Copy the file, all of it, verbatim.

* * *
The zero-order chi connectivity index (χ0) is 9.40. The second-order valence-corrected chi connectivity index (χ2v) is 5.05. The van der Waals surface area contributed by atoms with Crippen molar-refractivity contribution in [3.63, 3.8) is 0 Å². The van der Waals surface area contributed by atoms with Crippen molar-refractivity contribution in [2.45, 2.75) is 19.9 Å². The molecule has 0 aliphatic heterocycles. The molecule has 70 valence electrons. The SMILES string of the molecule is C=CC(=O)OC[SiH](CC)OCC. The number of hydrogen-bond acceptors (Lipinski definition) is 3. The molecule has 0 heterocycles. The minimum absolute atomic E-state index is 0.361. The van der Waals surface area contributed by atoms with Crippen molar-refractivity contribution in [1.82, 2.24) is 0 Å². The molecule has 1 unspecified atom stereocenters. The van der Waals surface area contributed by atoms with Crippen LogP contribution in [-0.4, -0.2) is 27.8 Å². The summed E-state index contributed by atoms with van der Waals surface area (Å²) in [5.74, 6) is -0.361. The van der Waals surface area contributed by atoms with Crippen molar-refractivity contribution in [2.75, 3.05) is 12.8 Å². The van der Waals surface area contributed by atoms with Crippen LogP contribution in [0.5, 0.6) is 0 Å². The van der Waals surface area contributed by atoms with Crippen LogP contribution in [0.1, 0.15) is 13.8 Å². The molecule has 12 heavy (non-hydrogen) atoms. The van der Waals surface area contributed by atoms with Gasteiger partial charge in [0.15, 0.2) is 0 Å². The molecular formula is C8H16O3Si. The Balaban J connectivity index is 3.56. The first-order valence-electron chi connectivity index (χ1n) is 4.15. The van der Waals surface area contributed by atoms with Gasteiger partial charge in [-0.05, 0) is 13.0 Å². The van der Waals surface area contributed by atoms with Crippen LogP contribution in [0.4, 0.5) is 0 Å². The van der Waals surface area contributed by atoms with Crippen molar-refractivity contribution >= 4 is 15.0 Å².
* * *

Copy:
The zero-order chi connectivity index (χ0) is 9.40. The second-order valence-corrected chi connectivity index (χ2v) is 5.05. The van der Waals surface area contributed by atoms with Crippen molar-refractivity contribution in [3.63, 3.8) is 0 Å². The van der Waals surface area contributed by atoms with Crippen molar-refractivity contribution in [2.45, 2.75) is 19.9 Å². The molecule has 0 aliphatic heterocycles. The molecule has 70 valence electrons. The SMILES string of the molecule is C=CC(=O)OC[SiH](CC)OCC. The number of hydrogen-bond acceptors (Lipinski definition) is 3. The molecule has 0 heterocycles. The minimum absolute atomic E-state index is 0.361. The van der Waals surface area contributed by atoms with Crippen molar-refractivity contribution in [1.82, 2.24) is 0 Å². The molecule has 1 unspecified atom stereocenters. The van der Waals surface area contributed by atoms with Crippen LogP contribution in [-0.4, -0.2) is 27.8 Å². The summed E-state index contributed by atoms with van der Waals surface area (Å²) in [5.74, 6) is -0.361. The van der Waals surface area contributed by atoms with Crippen molar-refractivity contribution in [2.75, 3.05) is 12.8 Å². The van der Waals surface area contributed by atoms with Crippen LogP contribution in [0.5, 0.6) is 0 Å². The van der Waals surface area contributed by atoms with Crippen LogP contribution in [0.1, 0.15) is 13.8 Å². The molecule has 12 heavy (non-hydrogen) atoms. The van der Waals surface area contributed by atoms with Gasteiger partial charge in [0.15, 0.2) is 0 Å². The molecular formula is C8H16O3Si. The Balaban J connectivity index is 3.56. The first-order valence-electron chi connectivity index (χ1n) is 4.15. The van der Waals surface area contributed by atoms with Gasteiger partial charge in [-0.05, 0) is 13.0 Å². The van der Waals surface area contributed by atoms with Crippen LogP contribution in [0.4, 0.5) is 0 Å². The van der Waals surface area contributed by atoms with Crippen molar-refractivity contribution >= 4 is 15.0 Å².